Chief economists at Canada’s big banks predict rocky year for economy
TORONTO – The chief economists of some of Canada’s biggest banks say the country is headed for a rocky year as low oil prices continue to drag on economic performance.
Bank of Montreal chief economist Douglas Porter told a morning gathering of leading economists today that it’s going to be a “very close call” whether the fourth quarter of 2015 saw any economic growth.
Canada’s resource sector has been slammed as the price of crude has fallen from a high above $105 in June 2014 to below $40 over the past few months, just as other commodities are at or near multi-year lows.
Speaking at an event hosted by the Economic Club of Canada, Porter said it looks like last year was one of the worst years for economic growth in decades outside of a full-on recession, and Canada is looking at a 2016 growth rate not much higher than last 2015.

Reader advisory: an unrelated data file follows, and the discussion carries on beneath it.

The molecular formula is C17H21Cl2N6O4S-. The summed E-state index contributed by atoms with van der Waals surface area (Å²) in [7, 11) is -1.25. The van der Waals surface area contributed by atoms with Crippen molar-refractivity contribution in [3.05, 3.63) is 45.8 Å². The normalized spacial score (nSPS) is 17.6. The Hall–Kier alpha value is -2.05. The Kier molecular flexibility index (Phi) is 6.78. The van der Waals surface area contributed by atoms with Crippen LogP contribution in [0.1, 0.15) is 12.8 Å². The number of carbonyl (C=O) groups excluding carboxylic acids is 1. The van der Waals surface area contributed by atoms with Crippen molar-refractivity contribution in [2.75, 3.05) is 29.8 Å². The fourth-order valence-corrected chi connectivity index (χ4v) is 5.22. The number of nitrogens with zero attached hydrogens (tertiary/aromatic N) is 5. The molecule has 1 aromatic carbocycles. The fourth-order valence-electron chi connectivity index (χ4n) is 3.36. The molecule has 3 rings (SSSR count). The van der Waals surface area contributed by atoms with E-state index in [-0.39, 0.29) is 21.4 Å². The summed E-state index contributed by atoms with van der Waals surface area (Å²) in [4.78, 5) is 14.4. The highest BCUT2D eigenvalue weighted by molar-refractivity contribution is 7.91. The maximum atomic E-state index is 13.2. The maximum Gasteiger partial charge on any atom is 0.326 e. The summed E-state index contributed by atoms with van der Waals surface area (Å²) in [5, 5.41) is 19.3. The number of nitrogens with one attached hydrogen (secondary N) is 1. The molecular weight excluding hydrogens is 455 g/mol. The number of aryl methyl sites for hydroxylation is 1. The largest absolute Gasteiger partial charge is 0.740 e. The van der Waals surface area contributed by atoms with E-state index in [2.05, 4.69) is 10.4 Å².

He says the loonie, which has plunged as the price of oil has declined, also has further to fall.
CIBC chief economist Avery Shenfeld says 2016 will be a disappointing year for the global economy at large, and Canada won’t be spared.
WATCH: Federal finance minister Bill Morneau met last month with provincial and territorial counterparts to begin confronting the hard economic truths facing Canada in 2016. Vassy Kapelos reports.